World Cup (last win 1972)
Given so few nations play rugby league to a good level, it seems almost inexcusable that Britain has not won a World Cup in this sport in over 40 years. However, there is a reason for this — it is effectively the national sport in Australia, who have won six of the subsequent seven trophies, while rugby union's entry to the professional ranks signalled a haemorrhaging of British talent to the more popular code of the oval ball.
Despite Australian dominance and New Zealand's emergence after winning in 2008, Britain does have a chance in the future, but it will likely involve some cricket-style ANZAC-poaching. A sturdy professional system and continued popularity in the north of England mean a strong league culture still exists, while many southern hemisphere players mimic their compatriots in other fields by plying their trade in the UK. We are still some way behind the Aussies and Kiwis, while the decision to break GB into its component nations will inevitably reduce the talent pool. As such, England will be in the hunt to reach the latter stages of future World Cups, with victory only a win or two away from the current squad, and we have home advantage when the next edition of the tournament takes place later this year.
Riders' championship (1977); Grand Prix race (1981)
Barry Sheene was handsome, outspoken and fashionable — and he was also the last British rider to win a Moto GP championship or race. It has been a dark age for Britain in the top level of motorcycling since dominant eras before the 80s, and Sheene's retirement in 1984 signalled the start of an alarming slump. We still produce talented riders, but they specialise in road racing and often struggle to switch from the World or British Superbikes series. That is in part down to culture — Brits prefer the bigger road-worthy bikes and rarely follow the usual route into MotoGP, which is taken by teenagers, through the smaller machines of Moto2 and 3, which partly explains Italy's success. Why? We don't really ride scooters for starters, and we just love our Superbikes.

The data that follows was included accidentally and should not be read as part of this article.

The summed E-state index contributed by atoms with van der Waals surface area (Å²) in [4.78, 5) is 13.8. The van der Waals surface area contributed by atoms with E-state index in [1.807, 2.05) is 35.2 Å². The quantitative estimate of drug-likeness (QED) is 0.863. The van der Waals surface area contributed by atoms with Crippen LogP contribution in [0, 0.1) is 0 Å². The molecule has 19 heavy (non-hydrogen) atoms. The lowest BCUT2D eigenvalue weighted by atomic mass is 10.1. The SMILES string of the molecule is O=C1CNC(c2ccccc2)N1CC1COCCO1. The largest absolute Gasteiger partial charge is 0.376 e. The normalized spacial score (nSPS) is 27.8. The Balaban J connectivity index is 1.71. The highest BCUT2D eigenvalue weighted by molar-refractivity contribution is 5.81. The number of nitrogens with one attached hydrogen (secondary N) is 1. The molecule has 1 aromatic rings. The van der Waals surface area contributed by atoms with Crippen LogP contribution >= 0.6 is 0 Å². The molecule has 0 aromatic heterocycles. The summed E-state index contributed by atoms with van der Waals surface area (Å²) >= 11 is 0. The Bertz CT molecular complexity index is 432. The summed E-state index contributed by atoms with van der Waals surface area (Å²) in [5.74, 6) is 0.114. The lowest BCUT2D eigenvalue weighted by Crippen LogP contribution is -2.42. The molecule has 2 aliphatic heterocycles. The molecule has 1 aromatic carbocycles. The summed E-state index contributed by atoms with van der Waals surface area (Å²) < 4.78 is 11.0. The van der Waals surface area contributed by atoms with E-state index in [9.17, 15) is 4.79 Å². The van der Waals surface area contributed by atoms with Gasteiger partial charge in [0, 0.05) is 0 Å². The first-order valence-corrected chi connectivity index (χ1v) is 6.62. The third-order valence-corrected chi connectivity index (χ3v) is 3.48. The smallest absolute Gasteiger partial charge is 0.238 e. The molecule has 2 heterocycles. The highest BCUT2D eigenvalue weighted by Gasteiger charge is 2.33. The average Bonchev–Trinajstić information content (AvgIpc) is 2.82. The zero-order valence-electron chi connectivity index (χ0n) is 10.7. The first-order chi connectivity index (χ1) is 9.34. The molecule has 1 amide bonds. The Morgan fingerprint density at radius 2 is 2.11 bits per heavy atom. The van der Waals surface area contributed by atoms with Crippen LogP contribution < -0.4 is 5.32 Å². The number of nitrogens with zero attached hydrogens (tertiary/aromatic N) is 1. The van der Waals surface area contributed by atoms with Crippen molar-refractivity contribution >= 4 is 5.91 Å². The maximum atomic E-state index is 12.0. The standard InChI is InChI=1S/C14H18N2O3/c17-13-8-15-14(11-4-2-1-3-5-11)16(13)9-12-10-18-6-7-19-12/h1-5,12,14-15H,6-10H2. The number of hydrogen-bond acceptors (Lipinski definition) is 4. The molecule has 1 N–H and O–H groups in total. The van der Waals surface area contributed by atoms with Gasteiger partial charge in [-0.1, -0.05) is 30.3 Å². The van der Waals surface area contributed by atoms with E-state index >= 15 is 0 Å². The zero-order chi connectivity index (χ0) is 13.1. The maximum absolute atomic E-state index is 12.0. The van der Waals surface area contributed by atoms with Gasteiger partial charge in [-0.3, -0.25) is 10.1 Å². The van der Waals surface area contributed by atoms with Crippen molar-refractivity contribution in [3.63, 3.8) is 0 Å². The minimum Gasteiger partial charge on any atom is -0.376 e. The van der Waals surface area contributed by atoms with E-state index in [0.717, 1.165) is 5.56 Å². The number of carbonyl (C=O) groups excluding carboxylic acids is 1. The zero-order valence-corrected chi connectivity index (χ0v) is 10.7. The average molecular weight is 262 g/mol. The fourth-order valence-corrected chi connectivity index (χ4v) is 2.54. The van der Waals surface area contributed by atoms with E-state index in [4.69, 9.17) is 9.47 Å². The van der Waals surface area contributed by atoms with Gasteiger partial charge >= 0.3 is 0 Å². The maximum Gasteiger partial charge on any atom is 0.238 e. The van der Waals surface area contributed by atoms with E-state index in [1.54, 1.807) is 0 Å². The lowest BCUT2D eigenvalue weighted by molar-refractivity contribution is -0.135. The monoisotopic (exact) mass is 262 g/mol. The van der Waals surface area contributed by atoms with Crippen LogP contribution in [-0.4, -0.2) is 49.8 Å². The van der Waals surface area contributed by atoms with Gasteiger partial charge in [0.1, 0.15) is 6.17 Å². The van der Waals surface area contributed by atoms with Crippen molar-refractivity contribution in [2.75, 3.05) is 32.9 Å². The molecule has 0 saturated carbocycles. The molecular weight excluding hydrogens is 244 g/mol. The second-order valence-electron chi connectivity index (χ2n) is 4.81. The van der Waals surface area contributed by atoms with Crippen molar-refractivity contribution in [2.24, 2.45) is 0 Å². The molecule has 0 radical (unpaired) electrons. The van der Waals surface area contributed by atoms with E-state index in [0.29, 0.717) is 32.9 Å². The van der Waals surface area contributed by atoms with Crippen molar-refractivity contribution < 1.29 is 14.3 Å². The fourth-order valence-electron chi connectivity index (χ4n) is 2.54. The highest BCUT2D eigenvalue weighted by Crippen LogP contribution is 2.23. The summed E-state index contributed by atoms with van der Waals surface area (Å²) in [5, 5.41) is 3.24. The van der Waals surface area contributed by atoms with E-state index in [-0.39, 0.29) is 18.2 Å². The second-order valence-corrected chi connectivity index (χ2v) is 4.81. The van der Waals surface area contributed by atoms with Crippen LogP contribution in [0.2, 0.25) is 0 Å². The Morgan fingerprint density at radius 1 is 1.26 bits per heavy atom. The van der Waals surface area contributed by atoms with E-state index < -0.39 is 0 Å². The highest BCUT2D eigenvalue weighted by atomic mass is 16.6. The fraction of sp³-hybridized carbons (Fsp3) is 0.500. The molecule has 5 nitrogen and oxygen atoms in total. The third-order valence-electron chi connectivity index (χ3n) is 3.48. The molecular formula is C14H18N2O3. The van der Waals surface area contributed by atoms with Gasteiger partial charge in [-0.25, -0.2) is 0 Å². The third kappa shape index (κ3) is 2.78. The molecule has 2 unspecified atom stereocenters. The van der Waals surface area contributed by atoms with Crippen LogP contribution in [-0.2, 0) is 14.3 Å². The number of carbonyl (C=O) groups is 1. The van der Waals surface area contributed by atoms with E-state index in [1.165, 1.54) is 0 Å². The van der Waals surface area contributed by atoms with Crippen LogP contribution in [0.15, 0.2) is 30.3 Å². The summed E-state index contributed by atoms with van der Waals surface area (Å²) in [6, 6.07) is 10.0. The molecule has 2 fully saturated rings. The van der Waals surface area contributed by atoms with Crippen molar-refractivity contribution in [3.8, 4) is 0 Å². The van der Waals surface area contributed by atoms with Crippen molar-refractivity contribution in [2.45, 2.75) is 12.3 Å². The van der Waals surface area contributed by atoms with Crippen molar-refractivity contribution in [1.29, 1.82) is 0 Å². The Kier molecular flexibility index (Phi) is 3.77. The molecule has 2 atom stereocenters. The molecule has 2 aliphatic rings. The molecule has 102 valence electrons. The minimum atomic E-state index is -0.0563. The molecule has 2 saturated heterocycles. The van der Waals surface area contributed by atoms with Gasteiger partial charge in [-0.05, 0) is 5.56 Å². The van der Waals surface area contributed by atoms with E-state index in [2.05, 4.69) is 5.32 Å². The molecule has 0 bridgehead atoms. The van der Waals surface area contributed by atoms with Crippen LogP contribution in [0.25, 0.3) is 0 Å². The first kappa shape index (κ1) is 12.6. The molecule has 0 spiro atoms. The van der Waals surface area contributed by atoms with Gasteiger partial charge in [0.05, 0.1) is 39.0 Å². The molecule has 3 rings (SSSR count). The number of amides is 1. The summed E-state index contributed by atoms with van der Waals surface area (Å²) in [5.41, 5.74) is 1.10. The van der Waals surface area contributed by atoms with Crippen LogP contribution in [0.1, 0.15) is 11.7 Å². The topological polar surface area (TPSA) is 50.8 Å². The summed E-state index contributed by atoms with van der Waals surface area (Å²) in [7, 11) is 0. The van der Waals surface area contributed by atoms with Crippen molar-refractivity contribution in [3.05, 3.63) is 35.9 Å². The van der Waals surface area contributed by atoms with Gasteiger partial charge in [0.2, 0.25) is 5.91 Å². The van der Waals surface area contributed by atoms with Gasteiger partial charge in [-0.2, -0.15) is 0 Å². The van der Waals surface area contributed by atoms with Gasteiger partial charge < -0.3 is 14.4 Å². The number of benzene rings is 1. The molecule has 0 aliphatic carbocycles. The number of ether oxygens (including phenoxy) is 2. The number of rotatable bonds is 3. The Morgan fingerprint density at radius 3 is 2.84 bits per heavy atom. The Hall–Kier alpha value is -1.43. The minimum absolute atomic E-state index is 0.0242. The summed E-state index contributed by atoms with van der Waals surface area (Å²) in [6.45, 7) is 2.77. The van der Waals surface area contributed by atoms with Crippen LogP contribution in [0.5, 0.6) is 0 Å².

Can a Briton win a MotoGP race?
Yes. While many Superbike stars have failed to master the smaller bikes, Cal Crutchlow has shown great promise after switching categories two seasons ago. He is currently fourth in the riders' standings this season after one second place and two third-place finishes, while he also had two podiums last season. The waning of Valentino Rossi's talents have made for a more open championship, while 2011 champion Casey Stoner has retired. Spanish trio Jorge Lorenzo, Dani Pedrosa and Marc Marquez rule the roost at the moment but Crutchlow's not a million miles behind.
And the championship?
Not this year. A much tougher proposition for Crutchlow than a race win, but provided he gets a good machine he could be in with a chance in future seasons.
Men's All-England Open Championship (1939)
The annual English Open badminton event was dominated by English and Irish men until it was halted for the Second World War. Since play resumed in 1947 Britain has not even had a finalist. It has been dominated by South East Asian athletes, mostly Chinese, Indonesian and Malaysian, with Danes and Indians putting in decent showings. That has reflected the nature of the men's sport — the male doubles boasts a similar drought and similar Asian dominance — although Britain has had women's singles and doubles champions up to 1981. The mixed doubles (2005) saw our most recent badminton success thanks to the famous duo of Gail Emms and Nathan Robertson.
Can Britain break the Chinese spell?